Wednesday, March 12, 2008

Comment on irreducible complexity

The irreducible complexity argument is based on the claim that evolution cannot produce a certain system. As soon as a feasible evolutionary route is proposed that argument falls apart.

What can generally be observed empirically is typically a form of irreducible complexity where if a part is taken away then a lack of function results. For sociological, psychological, political, theological or some other reason many scientists do not treat what is generally observed as the evidence that it is. Look at yourself for example, you neglect empirical observation and instead focus on proposing "feasible evolutionary" routes in line with Darwinian reasoning: "If an organism could be found which I could not imagine coming about in a gradual sequence of events then my theory would absolutely break down." For some reason those who are the first to blindly assert: "There is no evidence." also seem to be those most willing to cite their own imaginations as the equivalent of empirical evidence.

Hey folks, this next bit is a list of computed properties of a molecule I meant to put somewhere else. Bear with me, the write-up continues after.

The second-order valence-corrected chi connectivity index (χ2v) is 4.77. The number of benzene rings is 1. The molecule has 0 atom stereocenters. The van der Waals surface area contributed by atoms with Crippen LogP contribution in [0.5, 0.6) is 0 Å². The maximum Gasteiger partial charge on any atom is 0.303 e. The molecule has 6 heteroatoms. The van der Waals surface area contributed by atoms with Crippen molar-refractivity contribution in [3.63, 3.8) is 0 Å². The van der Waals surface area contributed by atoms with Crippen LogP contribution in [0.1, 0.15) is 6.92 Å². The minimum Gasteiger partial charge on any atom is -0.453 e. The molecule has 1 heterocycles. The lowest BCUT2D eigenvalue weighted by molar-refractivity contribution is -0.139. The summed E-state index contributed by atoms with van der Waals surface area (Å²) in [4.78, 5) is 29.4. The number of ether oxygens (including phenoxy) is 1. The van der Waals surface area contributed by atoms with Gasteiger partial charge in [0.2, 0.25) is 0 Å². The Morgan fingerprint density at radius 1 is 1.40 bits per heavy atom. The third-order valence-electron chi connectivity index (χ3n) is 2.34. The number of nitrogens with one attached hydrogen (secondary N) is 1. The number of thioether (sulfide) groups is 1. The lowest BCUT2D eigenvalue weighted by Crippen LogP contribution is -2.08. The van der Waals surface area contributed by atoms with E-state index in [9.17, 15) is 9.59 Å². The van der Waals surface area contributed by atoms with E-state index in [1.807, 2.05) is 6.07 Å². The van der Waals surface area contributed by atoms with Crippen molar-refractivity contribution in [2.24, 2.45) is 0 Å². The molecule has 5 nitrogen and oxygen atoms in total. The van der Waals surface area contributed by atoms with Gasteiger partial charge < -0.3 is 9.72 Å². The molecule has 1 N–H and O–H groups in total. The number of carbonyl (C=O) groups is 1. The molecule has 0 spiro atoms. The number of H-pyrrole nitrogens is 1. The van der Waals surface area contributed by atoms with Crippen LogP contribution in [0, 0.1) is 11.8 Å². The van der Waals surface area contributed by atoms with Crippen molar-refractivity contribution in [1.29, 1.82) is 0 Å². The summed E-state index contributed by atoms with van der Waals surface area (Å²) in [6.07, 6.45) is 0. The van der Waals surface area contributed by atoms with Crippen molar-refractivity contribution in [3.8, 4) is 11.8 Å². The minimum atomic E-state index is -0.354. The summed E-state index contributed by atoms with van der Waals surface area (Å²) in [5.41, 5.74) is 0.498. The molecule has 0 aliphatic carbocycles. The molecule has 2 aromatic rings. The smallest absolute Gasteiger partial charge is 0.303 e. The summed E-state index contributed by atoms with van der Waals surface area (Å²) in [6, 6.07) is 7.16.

Irreducible complexity isn't an "argument" similar to Darwinian reasoning, it's generally an empirical observation which can be observed in the form and function of organisms. If one does not go the Darwinian route of imagining your own imagination to be the equivalent of empirical evidence you quickly see that the capacity to imagine things doesn't change empirical facts or explain the history of all biological specification, form and species. (Link)

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